As you may have guessed from the name, Harle-Tsu is a cross between two of our other favorite strains for schizophrenia and psychosis, Harlequin and Sour Tsunami. This strain has an even higher CBD content than either of its ancestors – up to an incredible 22%! Couple this with its low THC levels of around 1%, and you have a fantastic medicinal strain.
Harle-Tsu has a woody, earthy aroma and taste with hints of pine. It can promote relaxation as well as offering relief from pain, inflammation, stress, and depression. Although this strain’s low THC content means that it has no psychoactive properties, its medicinal benefits more than make up for it!
5. Ringo’s Gift
Another one of Lawrence Ringo’s creations, Ringo’s Gift is a 60% sativa-dominant strain bred from CBD heavy-hitters ACDC and Harle-Tsu. There are many phenotypes of Ringo’s gift which vary in their CBD and THC levels. The original is a very balanced strain with a 50:50 CBD/THC ratio, but some phenotypes have a ratio as high as 24:1! The effects of this strain will vary depending on which phenotype you choose, but generally speaking, you should expect a relaxing high that affects both the body and mind.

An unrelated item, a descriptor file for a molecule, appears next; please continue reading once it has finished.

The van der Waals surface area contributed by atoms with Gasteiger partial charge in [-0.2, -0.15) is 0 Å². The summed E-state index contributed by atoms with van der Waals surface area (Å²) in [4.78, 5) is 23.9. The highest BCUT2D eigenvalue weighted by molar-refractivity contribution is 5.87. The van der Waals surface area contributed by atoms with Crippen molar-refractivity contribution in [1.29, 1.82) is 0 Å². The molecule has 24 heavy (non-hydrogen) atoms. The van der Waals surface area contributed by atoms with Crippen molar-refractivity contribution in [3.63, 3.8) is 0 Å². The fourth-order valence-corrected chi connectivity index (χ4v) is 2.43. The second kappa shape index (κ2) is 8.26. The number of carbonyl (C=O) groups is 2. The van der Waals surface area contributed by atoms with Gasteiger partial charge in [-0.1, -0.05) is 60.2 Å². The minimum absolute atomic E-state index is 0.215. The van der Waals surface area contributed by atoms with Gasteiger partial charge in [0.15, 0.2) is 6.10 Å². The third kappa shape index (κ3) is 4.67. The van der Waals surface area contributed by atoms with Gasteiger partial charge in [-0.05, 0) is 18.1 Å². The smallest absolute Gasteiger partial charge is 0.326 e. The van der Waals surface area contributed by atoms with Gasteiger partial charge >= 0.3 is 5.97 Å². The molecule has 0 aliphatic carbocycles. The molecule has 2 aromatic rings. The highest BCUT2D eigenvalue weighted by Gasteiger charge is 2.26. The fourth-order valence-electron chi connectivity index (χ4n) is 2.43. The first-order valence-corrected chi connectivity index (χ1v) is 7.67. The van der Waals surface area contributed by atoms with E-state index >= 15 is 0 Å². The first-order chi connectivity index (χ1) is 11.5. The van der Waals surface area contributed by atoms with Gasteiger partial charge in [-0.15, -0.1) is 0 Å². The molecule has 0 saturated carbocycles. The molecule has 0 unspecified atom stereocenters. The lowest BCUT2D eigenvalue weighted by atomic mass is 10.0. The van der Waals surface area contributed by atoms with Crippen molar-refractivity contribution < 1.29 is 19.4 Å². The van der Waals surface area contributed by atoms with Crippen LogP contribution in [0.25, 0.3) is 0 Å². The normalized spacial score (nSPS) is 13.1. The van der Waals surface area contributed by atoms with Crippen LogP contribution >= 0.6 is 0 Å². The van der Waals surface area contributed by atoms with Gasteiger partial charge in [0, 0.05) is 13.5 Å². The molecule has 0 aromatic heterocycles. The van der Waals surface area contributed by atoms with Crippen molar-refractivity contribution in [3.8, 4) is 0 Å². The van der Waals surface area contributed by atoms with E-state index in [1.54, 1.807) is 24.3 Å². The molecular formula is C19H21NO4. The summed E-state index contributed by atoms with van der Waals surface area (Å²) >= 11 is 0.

This earthy and piney strain is frequently used by patients with conditions such as stress, anxiety, depression, and PTSD. It has very few adverse effects, but you could experience dry mouth and eyes. Because of its high CBD to THC ratio, this is probably one of the safest strains to try for medicinal use.
5 Cannabis Strains for Schizophrenia and Psychosis: Final Thoughts
If you have schizophrenia or psychosis, it is essential that you continue to receive the appropriate medical care. Marijuana is not a substitute for medication, and you should never stop taking prescribed drugs without consulting your physician first.
You should also be extra cautious when choosing a strain for schizophrenia or psychosis, as the wrong one could end up making things worse. Talk to a qualified healthcare professional about whether marijuana is an appropriate treatment for you, and stop using it immediately if your symptoms become worse.